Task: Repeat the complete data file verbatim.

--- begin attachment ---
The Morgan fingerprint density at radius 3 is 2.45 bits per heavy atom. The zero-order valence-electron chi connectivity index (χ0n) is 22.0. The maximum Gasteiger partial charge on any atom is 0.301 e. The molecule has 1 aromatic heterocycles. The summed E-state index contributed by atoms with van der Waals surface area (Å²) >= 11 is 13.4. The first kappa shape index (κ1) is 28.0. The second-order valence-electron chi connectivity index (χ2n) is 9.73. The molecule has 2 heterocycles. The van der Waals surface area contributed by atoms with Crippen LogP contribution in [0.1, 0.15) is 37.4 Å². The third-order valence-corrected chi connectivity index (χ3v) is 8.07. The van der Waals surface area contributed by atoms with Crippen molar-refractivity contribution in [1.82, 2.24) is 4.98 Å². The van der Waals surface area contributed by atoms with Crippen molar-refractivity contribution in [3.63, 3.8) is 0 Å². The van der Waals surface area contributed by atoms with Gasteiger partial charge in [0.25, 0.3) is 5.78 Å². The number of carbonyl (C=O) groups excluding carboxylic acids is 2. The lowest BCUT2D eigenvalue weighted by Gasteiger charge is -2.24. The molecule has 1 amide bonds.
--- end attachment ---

The Morgan fingerprint density at radius 3 is 2.45 bits per heavy atom. The zero-order valence-electron chi connectivity index (χ0n) is 22.0. The maximum Gasteiger partial charge on any atom is 0.301 e. The molecule has 1 aromatic heterocycles. The summed E-state index contributed by atoms with van der Waals surface area (Å²) >= 11 is 13.4. The first kappa shape index (κ1) is 28.0. The second-order valence-electron chi connectivity index (χ2n) is 9.73. The molecule has 2 heterocycles. The van der Waals surface area contributed by atoms with Crippen LogP contribution in [0.1, 0.15) is 37.4 Å². The third-order valence-corrected chi connectivity index (χ3v) is 8.07. The van der Waals surface area contributed by atoms with Crippen molar-refractivity contribution in [1.82, 2.24) is 4.98 Å². The van der Waals surface area contributed by atoms with Crippen molar-refractivity contribution in [3.63, 3.8) is 0 Å². The van der Waals surface area contributed by atoms with Gasteiger partial charge in [0.25, 0.3) is 5.78 Å². The number of carbonyl (C=O) groups excluding carboxylic acids is 2. The lowest BCUT2D eigenvalue weighted by Gasteiger charge is -2.24. The molecule has 1 amide bonds.